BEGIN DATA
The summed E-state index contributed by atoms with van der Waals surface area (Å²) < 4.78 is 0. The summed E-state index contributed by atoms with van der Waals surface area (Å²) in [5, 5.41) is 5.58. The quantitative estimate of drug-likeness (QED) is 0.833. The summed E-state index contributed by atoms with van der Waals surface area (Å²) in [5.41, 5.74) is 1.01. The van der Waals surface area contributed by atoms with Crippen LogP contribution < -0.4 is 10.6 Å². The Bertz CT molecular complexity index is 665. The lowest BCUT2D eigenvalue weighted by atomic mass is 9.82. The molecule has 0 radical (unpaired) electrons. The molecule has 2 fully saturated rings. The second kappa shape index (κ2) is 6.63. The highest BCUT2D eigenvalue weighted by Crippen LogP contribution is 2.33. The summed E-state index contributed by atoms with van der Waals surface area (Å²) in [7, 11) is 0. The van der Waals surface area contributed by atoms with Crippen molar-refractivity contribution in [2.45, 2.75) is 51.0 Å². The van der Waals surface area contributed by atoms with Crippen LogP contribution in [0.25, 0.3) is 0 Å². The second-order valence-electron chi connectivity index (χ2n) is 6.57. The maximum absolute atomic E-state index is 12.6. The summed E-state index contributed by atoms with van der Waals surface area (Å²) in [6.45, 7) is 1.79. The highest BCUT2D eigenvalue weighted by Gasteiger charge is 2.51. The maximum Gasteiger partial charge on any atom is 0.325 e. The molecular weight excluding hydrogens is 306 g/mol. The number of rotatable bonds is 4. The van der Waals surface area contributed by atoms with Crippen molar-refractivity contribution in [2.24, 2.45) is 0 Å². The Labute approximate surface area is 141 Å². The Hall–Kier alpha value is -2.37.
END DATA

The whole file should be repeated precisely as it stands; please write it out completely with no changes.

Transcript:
The summed E-state index contributed by atoms with van der Waals surface area (Å²) < 4.78 is 0. The summed E-state index contributed by atoms with van der Waals surface area (Å²) in [5, 5.41) is 5.58. The quantitative estimate of drug-likeness (QED) is 0.833. The summed E-state index contributed by atoms with van der Waals surface area (Å²) in [5.41, 5.74) is 1.01. The van der Waals surface area contributed by atoms with Crippen LogP contribution < -0.4 is 10.6 Å². The Bertz CT molecular complexity index is 665. The lowest BCUT2D eigenvalue weighted by atomic mass is 9.82. The molecule has 0 radical (unpaired) electrons. The molecule has 2 fully saturated rings. The second kappa shape index (κ2) is 6.63. The highest BCUT2D eigenvalue weighted by Crippen LogP contribution is 2.33. The summed E-state index contributed by atoms with van der Waals surface area (Å²) in [7, 11) is 0. The van der Waals surface area contributed by atoms with Crippen molar-refractivity contribution in [2.45, 2.75) is 51.0 Å². The van der Waals surface area contributed by atoms with Crippen LogP contribution in [0.25, 0.3) is 0 Å². The second-order valence-electron chi connectivity index (χ2n) is 6.57. The maximum absolute atomic E-state index is 12.6. The summed E-state index contributed by atoms with van der Waals surface area (Å²) in [6.45, 7) is 1.79. The highest BCUT2D eigenvalue weighted by Gasteiger charge is 2.51. The maximum Gasteiger partial charge on any atom is 0.325 e. The molecular weight excluding hydrogens is 306 g/mol. The number of rotatable bonds is 4. The van der Waals surface area contributed by atoms with Crippen molar-refractivity contribution in [2.24, 2.45) is 0 Å². The Labute approximate surface area is 141 Å². The Hall–Kier alpha value is -2.37.